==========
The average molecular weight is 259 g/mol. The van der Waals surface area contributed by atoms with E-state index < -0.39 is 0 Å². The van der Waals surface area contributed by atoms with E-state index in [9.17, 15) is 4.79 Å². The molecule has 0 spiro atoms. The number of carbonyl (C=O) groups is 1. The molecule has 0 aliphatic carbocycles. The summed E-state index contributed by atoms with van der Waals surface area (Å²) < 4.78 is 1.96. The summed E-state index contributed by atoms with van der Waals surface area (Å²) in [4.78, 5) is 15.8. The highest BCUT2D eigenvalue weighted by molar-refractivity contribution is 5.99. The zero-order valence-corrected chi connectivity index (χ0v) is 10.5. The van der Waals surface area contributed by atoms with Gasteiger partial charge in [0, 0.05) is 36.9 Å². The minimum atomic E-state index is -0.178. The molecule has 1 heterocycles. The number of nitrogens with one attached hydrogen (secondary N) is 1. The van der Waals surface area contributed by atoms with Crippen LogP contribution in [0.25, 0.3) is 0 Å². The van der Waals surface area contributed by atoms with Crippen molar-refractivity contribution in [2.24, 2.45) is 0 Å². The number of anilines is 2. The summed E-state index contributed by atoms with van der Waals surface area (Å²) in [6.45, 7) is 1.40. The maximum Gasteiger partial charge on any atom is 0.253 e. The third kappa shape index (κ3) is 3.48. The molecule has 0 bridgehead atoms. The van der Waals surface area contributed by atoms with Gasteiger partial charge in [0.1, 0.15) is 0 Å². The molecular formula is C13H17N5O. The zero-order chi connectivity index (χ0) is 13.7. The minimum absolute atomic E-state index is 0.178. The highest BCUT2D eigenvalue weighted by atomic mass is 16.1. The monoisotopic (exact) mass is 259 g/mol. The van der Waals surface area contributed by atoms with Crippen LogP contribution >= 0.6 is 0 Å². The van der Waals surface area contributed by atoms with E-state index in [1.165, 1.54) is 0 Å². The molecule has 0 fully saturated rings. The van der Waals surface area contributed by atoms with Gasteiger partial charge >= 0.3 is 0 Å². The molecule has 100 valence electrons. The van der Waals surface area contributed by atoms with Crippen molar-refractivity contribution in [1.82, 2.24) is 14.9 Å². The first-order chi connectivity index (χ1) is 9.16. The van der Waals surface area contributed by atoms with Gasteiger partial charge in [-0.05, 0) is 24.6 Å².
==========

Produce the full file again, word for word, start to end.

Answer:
The average molecular weight is 259 g/mol. The van der Waals surface area contributed by atoms with E-state index < -0.39 is 0 Å². The van der Waals surface area contributed by atoms with E-state index in [9.17, 15) is 4.79 Å². The molecule has 0 spiro atoms. The number of carbonyl (C=O) groups is 1. The molecule has 0 aliphatic carbocycles. The summed E-state index contributed by atoms with van der Waals surface area (Å²) < 4.78 is 1.96. The summed E-state index contributed by atoms with van der Waals surface area (Å²) in [4.78, 5) is 15.8. The highest BCUT2D eigenvalue weighted by molar-refractivity contribution is 5.99. The zero-order valence-corrected chi connectivity index (χ0v) is 10.5. The van der Waals surface area contributed by atoms with Gasteiger partial charge in [0, 0.05) is 36.9 Å². The minimum atomic E-state index is -0.178. The molecule has 1 heterocycles. The number of nitrogens with one attached hydrogen (secondary N) is 1. The van der Waals surface area contributed by atoms with Crippen LogP contribution in [0.25, 0.3) is 0 Å². The van der Waals surface area contributed by atoms with Crippen molar-refractivity contribution in [2.24, 2.45) is 0 Å². The number of anilines is 2. The summed E-state index contributed by atoms with van der Waals surface area (Å²) in [6.45, 7) is 1.40. The maximum Gasteiger partial charge on any atom is 0.253 e. The third kappa shape index (κ3) is 3.48. The molecule has 0 bridgehead atoms. The van der Waals surface area contributed by atoms with Gasteiger partial charge in [0.1, 0.15) is 0 Å². The molecular formula is C13H17N5O. The zero-order chi connectivity index (χ0) is 13.7. The minimum absolute atomic E-state index is 0.178. The highest BCUT2D eigenvalue weighted by atomic mass is 16.1. The monoisotopic (exact) mass is 259 g/mol. The van der Waals surface area contributed by atoms with Crippen LogP contribution >= 0.6 is 0 Å². The van der Waals surface area contributed by atoms with E-state index in [1.165, 1.54) is 0 Å². The molecule has 0 fully saturated rings. The van der Waals surface area contributed by atoms with Gasteiger partial charge >= 0.3 is 0 Å². The molecule has 100 valence electrons. The van der Waals surface area contributed by atoms with Crippen molar-refractivity contribution in [1.82, 2.24) is 14.9 Å². The first-order chi connectivity index (χ1) is 9.16. The van der Waals surface area contributed by atoms with Gasteiger partial charge in [-0.05, 0) is 24.6 Å².